Confucius taught that all men are equal, no man is better than another - only through self-betterment, education, duty to family and to society does one excel. Ho Feng Shan embodied those principles.

Nigrin: Are there any memorable stories while you made this film or any other info about your film you would like to relay to our readers?
Balcer: Like the making of any film, there are a number of memorable behind-the-scenes stories. One involves the trip that Mrs. Zhou took to meet her friend Vera in West Palm Beach. During her stay in WPB, Mrs. Zhou became ill and had to spend the night in the WPB hospital, which by the standards that Mrs. Zhou was used to classifies as pretty swank. But she didn't like the food, so she asked her grandsons to fetch her some pig's feet soup. In West Palm Beach! No simple request.



 
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As a last thought, one principle guided us in the making of this film: you can make a film that shows people as what they are - but you can also make a film that shows people as what they could be.


Here is the EBTV interview I did with René Balcer last month:

 


The terrific short film Crazy Hive will precede Above the Drowning Sea. Here is more info on this screening:

Crazy Hive - Shi Wei (Shanghai, China)  In this comedy/thriller, Lu, a 45-year-old man, works an ordinary job and lives an ordinary life in the suburbs of Shanghai. One day, on his way back home, he discovers a corpse on the lawn of his home, and everything goes crazy. In Mandarin, subtitled. 2017; 13 min.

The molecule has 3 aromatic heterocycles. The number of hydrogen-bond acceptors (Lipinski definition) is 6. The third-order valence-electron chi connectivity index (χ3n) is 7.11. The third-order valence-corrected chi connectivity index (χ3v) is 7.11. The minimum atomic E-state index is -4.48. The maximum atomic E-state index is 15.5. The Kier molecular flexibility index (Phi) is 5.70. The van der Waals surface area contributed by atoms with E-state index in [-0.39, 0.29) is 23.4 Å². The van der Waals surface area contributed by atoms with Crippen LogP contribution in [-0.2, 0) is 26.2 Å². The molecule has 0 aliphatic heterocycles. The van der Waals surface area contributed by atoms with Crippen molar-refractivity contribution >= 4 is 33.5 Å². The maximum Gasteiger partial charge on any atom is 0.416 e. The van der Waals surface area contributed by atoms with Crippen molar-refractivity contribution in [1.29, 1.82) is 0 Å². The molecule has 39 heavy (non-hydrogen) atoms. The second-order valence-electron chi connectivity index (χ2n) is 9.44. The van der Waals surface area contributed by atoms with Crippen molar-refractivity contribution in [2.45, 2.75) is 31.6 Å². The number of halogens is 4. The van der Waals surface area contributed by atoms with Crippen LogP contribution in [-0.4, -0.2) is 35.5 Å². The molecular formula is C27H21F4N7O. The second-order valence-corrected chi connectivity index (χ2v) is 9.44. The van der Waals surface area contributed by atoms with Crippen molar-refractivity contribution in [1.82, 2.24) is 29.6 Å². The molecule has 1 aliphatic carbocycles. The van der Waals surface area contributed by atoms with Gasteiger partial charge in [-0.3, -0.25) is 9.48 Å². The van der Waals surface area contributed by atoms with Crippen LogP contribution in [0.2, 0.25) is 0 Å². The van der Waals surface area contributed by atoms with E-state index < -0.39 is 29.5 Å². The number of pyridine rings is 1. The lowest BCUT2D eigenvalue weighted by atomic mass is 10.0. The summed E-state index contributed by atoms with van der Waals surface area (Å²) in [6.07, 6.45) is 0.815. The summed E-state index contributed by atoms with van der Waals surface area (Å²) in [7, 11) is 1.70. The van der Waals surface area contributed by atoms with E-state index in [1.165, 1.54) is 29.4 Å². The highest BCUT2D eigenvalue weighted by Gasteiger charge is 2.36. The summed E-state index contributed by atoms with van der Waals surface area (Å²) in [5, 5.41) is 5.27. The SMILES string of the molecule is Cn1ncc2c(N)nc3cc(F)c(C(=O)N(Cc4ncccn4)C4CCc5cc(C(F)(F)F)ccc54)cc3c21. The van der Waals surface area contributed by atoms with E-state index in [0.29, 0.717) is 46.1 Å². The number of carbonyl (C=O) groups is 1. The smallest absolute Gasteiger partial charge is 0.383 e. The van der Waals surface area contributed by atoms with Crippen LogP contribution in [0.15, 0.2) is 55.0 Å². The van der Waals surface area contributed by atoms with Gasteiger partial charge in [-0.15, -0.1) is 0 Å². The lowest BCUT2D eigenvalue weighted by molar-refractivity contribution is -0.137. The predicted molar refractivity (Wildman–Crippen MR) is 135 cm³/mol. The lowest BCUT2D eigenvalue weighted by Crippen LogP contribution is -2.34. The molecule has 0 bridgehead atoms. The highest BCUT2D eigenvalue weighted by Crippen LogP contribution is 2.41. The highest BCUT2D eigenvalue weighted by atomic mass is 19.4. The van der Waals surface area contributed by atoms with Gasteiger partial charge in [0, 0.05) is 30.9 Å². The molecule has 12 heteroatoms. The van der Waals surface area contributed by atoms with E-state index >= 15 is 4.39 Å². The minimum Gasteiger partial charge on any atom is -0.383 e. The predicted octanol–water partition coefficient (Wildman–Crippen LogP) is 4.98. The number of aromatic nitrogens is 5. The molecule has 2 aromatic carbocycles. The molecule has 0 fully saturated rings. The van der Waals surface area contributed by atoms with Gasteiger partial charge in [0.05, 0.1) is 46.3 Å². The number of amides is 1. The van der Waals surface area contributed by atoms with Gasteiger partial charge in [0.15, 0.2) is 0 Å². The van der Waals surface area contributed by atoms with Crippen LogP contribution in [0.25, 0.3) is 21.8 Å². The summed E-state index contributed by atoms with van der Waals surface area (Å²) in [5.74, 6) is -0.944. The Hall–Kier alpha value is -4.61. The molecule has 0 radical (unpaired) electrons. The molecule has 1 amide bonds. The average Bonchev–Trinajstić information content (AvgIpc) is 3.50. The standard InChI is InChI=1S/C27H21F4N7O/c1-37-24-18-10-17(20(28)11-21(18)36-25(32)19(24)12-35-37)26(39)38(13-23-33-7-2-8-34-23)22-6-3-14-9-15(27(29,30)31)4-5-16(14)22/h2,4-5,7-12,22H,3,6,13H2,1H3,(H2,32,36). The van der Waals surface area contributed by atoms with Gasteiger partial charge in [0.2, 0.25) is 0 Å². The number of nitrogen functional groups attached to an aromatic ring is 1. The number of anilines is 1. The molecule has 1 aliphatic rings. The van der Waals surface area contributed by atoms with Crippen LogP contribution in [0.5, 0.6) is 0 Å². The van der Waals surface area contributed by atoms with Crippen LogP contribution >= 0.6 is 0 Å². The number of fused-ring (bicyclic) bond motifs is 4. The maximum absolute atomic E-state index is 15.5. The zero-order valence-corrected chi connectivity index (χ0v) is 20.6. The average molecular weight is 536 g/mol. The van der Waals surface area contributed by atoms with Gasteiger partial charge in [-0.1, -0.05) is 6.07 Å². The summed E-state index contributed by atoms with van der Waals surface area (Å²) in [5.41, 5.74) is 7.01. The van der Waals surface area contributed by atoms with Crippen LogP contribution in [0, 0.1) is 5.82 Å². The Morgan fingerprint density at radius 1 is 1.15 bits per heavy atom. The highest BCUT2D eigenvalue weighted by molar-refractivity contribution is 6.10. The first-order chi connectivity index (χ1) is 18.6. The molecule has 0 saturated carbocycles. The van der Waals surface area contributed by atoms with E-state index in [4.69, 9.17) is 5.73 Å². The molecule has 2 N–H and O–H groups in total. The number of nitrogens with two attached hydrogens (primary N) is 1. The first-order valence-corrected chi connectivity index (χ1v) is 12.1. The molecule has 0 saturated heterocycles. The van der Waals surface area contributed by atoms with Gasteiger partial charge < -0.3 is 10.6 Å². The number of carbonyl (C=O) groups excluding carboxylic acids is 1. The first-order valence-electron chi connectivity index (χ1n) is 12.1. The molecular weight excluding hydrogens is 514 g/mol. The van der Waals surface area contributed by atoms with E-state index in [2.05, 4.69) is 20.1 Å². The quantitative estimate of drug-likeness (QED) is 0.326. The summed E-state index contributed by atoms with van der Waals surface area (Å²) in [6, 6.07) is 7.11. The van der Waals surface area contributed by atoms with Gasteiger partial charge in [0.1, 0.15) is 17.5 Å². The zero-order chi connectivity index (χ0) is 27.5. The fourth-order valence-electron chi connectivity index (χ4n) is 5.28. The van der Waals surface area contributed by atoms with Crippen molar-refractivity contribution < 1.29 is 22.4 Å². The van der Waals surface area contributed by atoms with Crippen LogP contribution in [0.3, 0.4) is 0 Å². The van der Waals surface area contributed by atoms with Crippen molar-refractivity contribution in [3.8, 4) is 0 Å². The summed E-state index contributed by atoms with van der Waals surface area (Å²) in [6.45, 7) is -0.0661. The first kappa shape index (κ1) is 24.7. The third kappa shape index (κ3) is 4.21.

Above the Drowning Sea - René Balcer and Nicola Zavaglia  (New York, New York)  Above the Drowning Seatells the dramatic, unknown story of the fortuitous escape of European Jews from Nazi-controlled Europe, who found a safe harbor in Shanghai, on the eve of World War Two. As Hitler’s forces sought to expel the Jews from Europe, no other country would accept the refugees. Then, a door opened on the east coast of far-away China, in Shanghai, an “open city” itself in chaos from foreign invasion and civil war. But getting there required a “golden” document– a visa from China. Shot in six countries over four continents, Above the Drowning Sea tracks an inspiring, emotional journey across time and across the seas.  The film vividly celebrates the heroism and humanity of ordinary people caught in extraordinary circumstances. Narrated by Julianna Margulies and Tony Goldwyn.  2017; 93 min. With a Q+A Session by Director René Balcer! Co-sponsored by The Rutgers University Confucius Institute!


Sunday, June 10, 2018 at 7:00 p.m.?
Voorhees Hall #105/Rutgers University
?
71 Hamilton Street, New Brunswick, New Jersey?
$12=General; $10=Students+Seniors; $9=Rutgers Film Co-op Friends?
Information: (848) 932-8482; 
www.njfilmfest.com

Al Nigrin is a Cinema Studies Lecturer at Rutgers University.  In addition, he is the Executive Director/Curator of the Rutgers Film Co-op/New Jersey Media Arts Center, Inc., which presents the Bi-Annual New Jersey Film Festival, the New Jersey International Film Festival and the United States Super 8mm Film + Digital Video Festival.



Albert Gabriel Nigrin is an award-winning experimental media artist whose work has been screened on all five continents. He is also a Cinema Studies Lecturer at Rutgers University, and the Executive Director/Curator of the Rutgers Film Co-op/New Jersey Media Arts Center, Inc.